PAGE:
Twenty Years of Testing Questions
At a recent meeting of the Institute of Packaging Professionals’ Southern California chapter, guest speaker Frank De Meo, a staff statistician for a medical device company, tackled the sample size question. To determine the proper sample size for many statistical tests, one needs to know two quantities, he says: one, the accuracy of what you want to estimate, and two, the variability of the manufacturing process. “With these two quantities, there are relatively simple equations to determine the proper sample size. Simply spoken, once you know the required precision and the variation of your process, the sample size can be determined,” he reports.
Hearing such advice, I felt like someone had just handed me a calculator. It seemed to me that if you plug in your company’s standard deviation and your operation’s probability of defect, out should come your sample size for testing.
But I think this is where the challenges begin. Does every company have stated policies? Are all team members aware of them?
And how do you arrive at your defect rate? De Meo invited the group to participate in an exercise he called “the Blind Inspector” in which the defect rate changed over time. The good news is that “as the defect rate rises, the probability of acceptance goes down, in general,” he pointed out. But the trouble is, “if a given operation appears under control, there may appear to be no reason to look for a problem,” he warned.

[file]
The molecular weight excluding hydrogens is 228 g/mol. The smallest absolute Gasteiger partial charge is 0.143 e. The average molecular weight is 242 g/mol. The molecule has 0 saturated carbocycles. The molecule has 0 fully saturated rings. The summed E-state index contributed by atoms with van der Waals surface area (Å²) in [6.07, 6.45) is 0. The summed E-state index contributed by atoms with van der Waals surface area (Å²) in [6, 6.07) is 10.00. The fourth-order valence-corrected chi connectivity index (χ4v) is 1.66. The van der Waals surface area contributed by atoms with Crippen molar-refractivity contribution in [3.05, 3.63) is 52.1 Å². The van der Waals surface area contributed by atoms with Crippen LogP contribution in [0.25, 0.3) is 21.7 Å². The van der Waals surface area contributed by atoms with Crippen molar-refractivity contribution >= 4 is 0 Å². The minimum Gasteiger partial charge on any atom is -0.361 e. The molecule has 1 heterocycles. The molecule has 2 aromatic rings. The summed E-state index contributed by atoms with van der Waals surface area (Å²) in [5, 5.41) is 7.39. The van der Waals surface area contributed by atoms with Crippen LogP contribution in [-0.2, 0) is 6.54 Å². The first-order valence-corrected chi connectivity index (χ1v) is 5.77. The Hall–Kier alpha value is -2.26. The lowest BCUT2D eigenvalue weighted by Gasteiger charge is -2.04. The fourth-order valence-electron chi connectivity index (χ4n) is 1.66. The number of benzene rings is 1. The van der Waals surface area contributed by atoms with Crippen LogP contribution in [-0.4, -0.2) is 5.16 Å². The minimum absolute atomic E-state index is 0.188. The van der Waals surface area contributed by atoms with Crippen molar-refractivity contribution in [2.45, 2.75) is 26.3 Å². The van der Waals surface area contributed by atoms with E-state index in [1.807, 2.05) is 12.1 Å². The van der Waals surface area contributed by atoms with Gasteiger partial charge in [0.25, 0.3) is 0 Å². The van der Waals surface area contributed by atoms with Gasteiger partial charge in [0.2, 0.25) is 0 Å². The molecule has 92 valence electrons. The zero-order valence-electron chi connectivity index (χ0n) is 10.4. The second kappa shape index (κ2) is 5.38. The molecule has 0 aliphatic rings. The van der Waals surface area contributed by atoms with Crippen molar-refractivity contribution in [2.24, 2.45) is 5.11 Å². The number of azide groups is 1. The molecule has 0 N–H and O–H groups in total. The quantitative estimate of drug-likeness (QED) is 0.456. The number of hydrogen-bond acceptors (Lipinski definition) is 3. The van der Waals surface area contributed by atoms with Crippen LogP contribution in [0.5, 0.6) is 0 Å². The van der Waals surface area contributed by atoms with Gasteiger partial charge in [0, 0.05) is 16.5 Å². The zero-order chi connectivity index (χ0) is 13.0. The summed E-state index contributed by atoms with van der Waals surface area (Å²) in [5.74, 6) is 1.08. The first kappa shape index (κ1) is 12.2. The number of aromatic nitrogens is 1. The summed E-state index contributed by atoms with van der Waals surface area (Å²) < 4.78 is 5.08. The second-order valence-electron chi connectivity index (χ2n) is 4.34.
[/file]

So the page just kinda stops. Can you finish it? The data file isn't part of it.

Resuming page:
De Meo advised attendees to follow ANSI’s Standards for Acceptance Sampling for ongoing production. Binomial distribution, confidence and reliability, and statistical tolerance levels are all essential details to understand. De Meo also advised instituting statistical sampling methods during receiving and inspection.
There are some other pitfalls. De Meo said other challenges are figuring out whether you are trying to get an estimate of your defect rate, and how accurate that estimate needs to be. Jan Gates, SoCal IoPP Co-Chair and with PackWise Consulting, says another question is whether testing is for validation or for on-going production. And Karen Greene, SoCal IoPP Co-chair and with Life Packaging Technology, said another challenge comes when you are working with unknown population sizes or huge populations.
There are many questions to address, and I may have just raised more. One thing is certain, though—there is a lot of support out there for you. I was thankful for this meeting, organized by Gates and Greene, and I encourage you to seek out future IoPP chapter meetings for ongoing support.
In fact, Greene will be speaking in an upcoming IoPP webinar on October 16 on this very topic: "Determining Appropriate Sample Size for Package Testing." According to IoPP, Greene will cover the following:
- Understanding compliance and guidance documents for sterile barrier systems.
- Statistics reference books and articles.
- How to determine sample size for final packaging system validation.
- Tips for developing an appropriate and statistical valid test population for SBS validation.
- A summary of anonymous industry interviews on sample size for sterile barrier system testing (not a statistically valid sample size).
For more details, please visit IoPP's site.